• Disposable Woman: Harry's fiancee, Marianne, a really gung-ho geologist, refuses to leave until dragged bodily by Harry. She suffers death by volcanic projectile only moments into the film.
  • Doomed Contrarian: To be fair, Dr. Dreyfus was only trying to prevent Dr. Dalton from repeating his mistake with Mammoth Mountain and had some good points. Also Ruth, who was just an irresponsible, cantankerous pain in the ass.
  • Doomed Hometown: That town had "doomed" written all over it.
  • Dueling Movies: With Volcano.
    • Discovery Channel Canada's science news show: @discovery.ca had a volcanologist review both movies. Dante's Peak got a 'C', Volcano got an 'F'.
  • Hassle-Free Hotwire: Harry Dalton can hotwire a pickup in about two seconds.
  • Hellish Copter: The helicopter pilot attempts to take off in the middle of the ash storm. The ash is ingested into the turbines, the engines seize, and the chopper crashes to the ground.
  • Heroic Sacrifice: Ruth. Cracked points out some major flaws in the logic of this.
  • Hollywood Science: Although it's known for being scientifically sound, it's still an action movie.
    • Volcanic ash should have all the main characters either dead or dying because it's incredibly fine and will get into their lungs and kill them. But seeing as this is just a disaster movie, this is excusable.
  • Ignored Expert: Dr. Dalton, although the movie does subvert how the trope is usually played - Dr. Dalton doesn't have enough conclusive evidence, and the economy of the town could be ruined if he was wrong. The second Dr. Dalton finds proof that is more concrete, it's immediately taken seriously; the town was in the middle of a town meeting discussing the evacuation plan when the volcano started erupting.
  • Improbable Cover: Harry, Mayor Wando and her kids escapee the eruption of the titular volcano by hiding in a mine.
  • Infant Immortality: Oh like you really believed the kids or the dog would die...even though Harry's team advised him against going after them. On the other hand, this movie did give grandma third-degree burns...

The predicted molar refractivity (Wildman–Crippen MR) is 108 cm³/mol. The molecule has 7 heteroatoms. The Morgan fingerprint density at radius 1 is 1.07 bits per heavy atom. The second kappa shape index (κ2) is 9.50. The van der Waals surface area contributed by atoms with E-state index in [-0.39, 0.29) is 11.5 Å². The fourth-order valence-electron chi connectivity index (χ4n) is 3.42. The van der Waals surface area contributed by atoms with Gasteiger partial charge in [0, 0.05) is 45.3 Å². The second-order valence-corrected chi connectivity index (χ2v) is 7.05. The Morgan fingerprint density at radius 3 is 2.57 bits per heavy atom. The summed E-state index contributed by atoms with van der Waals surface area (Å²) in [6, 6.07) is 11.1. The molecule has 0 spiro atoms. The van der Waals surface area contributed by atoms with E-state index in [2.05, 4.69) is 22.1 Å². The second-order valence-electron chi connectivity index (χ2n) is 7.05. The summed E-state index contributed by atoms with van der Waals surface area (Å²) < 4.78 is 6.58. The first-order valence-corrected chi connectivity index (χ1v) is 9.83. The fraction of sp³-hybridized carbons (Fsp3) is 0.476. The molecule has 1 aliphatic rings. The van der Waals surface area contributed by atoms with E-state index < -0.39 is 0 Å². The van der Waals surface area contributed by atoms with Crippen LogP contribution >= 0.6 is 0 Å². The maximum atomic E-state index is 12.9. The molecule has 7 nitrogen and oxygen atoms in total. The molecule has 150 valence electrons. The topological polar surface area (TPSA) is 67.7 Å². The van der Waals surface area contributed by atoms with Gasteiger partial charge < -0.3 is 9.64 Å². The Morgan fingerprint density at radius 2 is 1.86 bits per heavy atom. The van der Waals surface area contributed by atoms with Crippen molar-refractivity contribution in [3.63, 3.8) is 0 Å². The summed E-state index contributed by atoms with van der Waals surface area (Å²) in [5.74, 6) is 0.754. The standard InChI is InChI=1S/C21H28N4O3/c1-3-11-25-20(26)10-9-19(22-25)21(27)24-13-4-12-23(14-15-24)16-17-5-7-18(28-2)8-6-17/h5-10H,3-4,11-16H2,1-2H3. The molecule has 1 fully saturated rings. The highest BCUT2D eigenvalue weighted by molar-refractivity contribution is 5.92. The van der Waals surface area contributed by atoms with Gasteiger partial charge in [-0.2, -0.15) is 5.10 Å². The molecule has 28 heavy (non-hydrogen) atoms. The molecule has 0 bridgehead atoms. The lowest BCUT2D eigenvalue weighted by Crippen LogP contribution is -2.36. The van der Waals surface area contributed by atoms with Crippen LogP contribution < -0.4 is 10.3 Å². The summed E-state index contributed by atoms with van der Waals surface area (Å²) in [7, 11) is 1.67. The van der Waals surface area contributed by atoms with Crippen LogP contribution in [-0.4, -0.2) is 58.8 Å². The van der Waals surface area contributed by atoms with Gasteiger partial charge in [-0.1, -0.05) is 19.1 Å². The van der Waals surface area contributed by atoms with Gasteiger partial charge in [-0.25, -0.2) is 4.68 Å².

• It's Personal: Dr. Dalton's first warnings aren't taken wholly seriously because he's a bit too tightly wound, thanks to losing his fiancée in an eruption.
  • Jerkass: Ruth crosses into this after the eruption, actually having the nerve to act like it's not her fault that the kids risked their lives to save her from her own stupidity.
  • Jump Scare: The thought of seeing a kid almost jumping into the very same hot spring where two people were boiled alive really hits home.
  • The Lab Rat: The USGS guys.
  • Laser-Guided Karma: The greedy helicopter pilot — shown earlier in the film demanding overtime for flying through lunch and extra pay for emergency services — tries to air lift people out of town in exchange for an extortionate $15,000 fee when his engines become clogged by volcanic ash, killing him and his passengers in a fiery crash.
  • Love Triangle: Elliot — Rachel — Harry. Elliot loses, and is a poor sport about it.
  • Must Have Caffeine: "Coffee! Coffee coffee coffee coffee coffee! Cappu-cci-no!"
  • Never Mess with Granny: Ruth saves everyone by jumping into a lake of sulfuric acid and pushing along a boat with four people in it so they can get to the docks. Goddamn. It actually makes up for the fact that she was the reason they were there in the first place.
  • Official Kiss: Harry and Rachel have been attracted each other for the whole couple weeks he's been in town. The night they agree to have a go at taking the relationship to the next level is the night Harry gets his evidence the volcano will erupt. They don't have another moment together until they're rescued — at which point they kiss, each glad the other is alive.